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Ocean noise threatens ocean ecosystems from zooplankton to whales

Human-caused ocean noise pollution reduces the ability of whales to breed, feed, communicate and ultimately, survive.



Increasingly, man is drowning the ocean's natural sound through shipping, oil and gas exploration, seismic surveys, military sonar, underwater construction and other activities.


In their dark world, whales depend on sound to find their food, mate, communicate, navigate and avoid danger. Noise through human activities reduces the ability of whales and other marine wildlife to feed, breed, communicate and ultimately, survive. Ocean noise is killing whales and other marine life.


When trapped within an intolerable environment, we have seen how people will tragically seek a fateful escape from a burning building. Therefore, perhaps we can begin to understand the actions of a whale in trying to escape, what is for them, an unendurable inferno of sound - only to end up beached.


A rule of thumb suggested in 2016 by the US National Oceanic and Atmospheric Administration is that pulses of sound above 160 dB cause marine mammals to change their behaviour. For chronic, continuous, noise, that benchmark is a lower 120 dB.


Ocean noise id killing whales and other marine life

Ocean noise is killing whales and marine life

Military Sonar

Navy sonar (sound navigation and ranging) is one of the causes of the numerous whale and other cetacean stranding's observed around the world. Mass whale stranding's are often coincident with previous naval vessel exercises. However, other mass stranding may be caused by storms, diseases, entrapment and other human activity.


Military sonar generates slow rolling sound up to around 235 decibels. This level of sound is equivalent to standing 3 meters (10 feet) away from the detonation of 1 ton of TNT. Whilst sound travels at around 340 meters per second in air. In sea water it travels around 4.4 times faster at 1500 meters per second. Sonar sound waves at 235 decibels can travel hundreds of kilometers. and retain an intensity of 140 decibels as far as 480 kilometers.


The first recorded incident of mass whale stranding's directly attributed to sonar was on 12 May 1996. NATO was testing an active sonar which resulted in twelve Cuvier's beaked whales beaching themselves alive along the coast of Greece. Since then, numerous cases of mass stranding's due to military activities have been documented. In his book, War of the Whales, Joshua Horwitz makes it convincingly clear, that the connection between naval sonar and deadly mass stranding's of whales is scientifically undeniable. His book also mentions that "In the aftermath of World War II, industrious whalers adapted military sonar to locate, drive to the surface, and herd their prey - but there were indisputably far fewer whales left to hunt".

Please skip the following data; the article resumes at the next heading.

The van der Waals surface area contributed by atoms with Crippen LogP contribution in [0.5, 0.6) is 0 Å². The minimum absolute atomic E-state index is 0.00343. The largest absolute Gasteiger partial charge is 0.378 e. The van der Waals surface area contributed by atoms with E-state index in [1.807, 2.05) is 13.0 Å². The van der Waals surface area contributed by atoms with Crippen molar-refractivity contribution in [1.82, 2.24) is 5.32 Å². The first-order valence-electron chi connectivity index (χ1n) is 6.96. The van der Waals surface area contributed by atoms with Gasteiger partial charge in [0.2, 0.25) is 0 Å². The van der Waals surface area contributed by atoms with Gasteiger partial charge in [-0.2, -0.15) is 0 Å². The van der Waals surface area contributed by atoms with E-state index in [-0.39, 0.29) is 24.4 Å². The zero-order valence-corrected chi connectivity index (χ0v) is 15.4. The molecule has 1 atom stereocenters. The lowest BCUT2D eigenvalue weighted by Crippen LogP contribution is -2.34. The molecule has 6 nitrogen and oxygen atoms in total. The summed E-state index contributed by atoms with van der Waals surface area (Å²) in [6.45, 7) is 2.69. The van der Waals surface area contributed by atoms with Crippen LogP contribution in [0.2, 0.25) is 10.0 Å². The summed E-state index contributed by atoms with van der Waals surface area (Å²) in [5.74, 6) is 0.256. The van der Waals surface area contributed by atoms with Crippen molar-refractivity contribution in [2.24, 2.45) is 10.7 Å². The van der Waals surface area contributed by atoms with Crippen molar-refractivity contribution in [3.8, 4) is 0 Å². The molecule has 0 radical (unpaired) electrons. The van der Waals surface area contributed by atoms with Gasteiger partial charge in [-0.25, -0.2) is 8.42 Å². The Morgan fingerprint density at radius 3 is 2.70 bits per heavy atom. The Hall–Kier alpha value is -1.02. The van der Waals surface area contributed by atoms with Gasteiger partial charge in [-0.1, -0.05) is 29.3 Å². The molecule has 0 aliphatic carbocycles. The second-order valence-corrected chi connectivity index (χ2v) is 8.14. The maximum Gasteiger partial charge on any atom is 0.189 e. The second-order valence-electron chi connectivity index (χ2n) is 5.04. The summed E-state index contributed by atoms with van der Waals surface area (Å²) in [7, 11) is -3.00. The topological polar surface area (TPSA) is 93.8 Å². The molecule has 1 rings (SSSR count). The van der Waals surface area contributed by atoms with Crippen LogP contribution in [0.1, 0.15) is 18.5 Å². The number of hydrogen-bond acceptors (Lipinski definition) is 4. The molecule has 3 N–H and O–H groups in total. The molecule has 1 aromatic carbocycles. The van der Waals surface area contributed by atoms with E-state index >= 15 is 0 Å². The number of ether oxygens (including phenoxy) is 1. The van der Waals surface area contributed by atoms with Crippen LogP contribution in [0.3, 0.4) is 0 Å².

Underwater sound from human activities can be so loud that it disrupts marine animals' communications and can cause injuries and death.

A Sea of Sound

 Underwater sonar, especially that used by submarines, can be terrifying for a whale causing it to rapidly change depth, swim away or even beach itself to get away from the source. Autopsies on otherwise healthy beached whales have revealed nitrogen gas bubbles in their veins and brains and massive hemorrhaging, symptoms similar to decompression sickness, often called the bends. Other symptoms attributed to sonar include bleeding from eyes and ears, damage to the spinal cord, central nervous system and other internal organs, permanent or temporary hearing loss, behavioral changes effecting feeding and breeding.


Seismic Testing

Seismic testing, used to locate oil and gas beneath the seabed, can spread 3,000 kilometers under water.


Signals are produced by arrays of “air guns” that simultaneously shoot air at high pressure (13.8 MPa, or 2,000 psi) into the water. The sound level generated is approximately 250 - 260 dB, equivalent to the epicenter of a grenade blast.


The blasts are repeated every 15 seconds, over vast areas of the ocean at high volume, sometimes for weeks on end.


Acoustic echoes captured by strings of hydrophones enable sub-sea images to be generated.  Statistics from Australian waters show that during 2014 and early 2015, an average of 15,848 km of petroleum-related marine seismic surveys were completed every three months.

Research has shown that the abundance of zooplankton fell by 60% in the hour after air gun use. Researchers at Curtin University and University of Tasmania (both in Australia) report that blasts from a seismic air gun caused a two-to-threefold increase in dead zooplankton within 24 hours of exposure. In addition, abundance decreased by half in more than 50 percent of the species observed. 

Audiogram of a single seismic airgun. Seismic vessels in the Atlantic will tow up to 40 airguns at a time, which will all blast simultaneously every 10 seconds for months on end.

Audiogram of a single seismic airgun blast

Play: seismic_blast.mp4

Credit: Ocean Conservation Research (

 Seismic air gun blasts have been linked to whale stranding deaths and severe behavioral distress. During seismic testing in 2016 off KwaZulu-Natal, 10 whales beached themselves plus 42 birds, nine turtles, eight dolphins and five seals. The seismic process is not only a known risk to marine mammals, but also a previously unacknowledged risk to the entire marine ecosystem.


A recent court order sought to block Atlantic seismic blasting states “Seismic testing can be harmful and even fatal to the millions of dolphins, whales and other marine animals in the Atlantic,”


In addition to being devastating for marine life, seismic air guns are the first step toward dangerous and dirty offshore drilling with associated habitat destruction, oil spills and contribution to climate change and ocean acidification.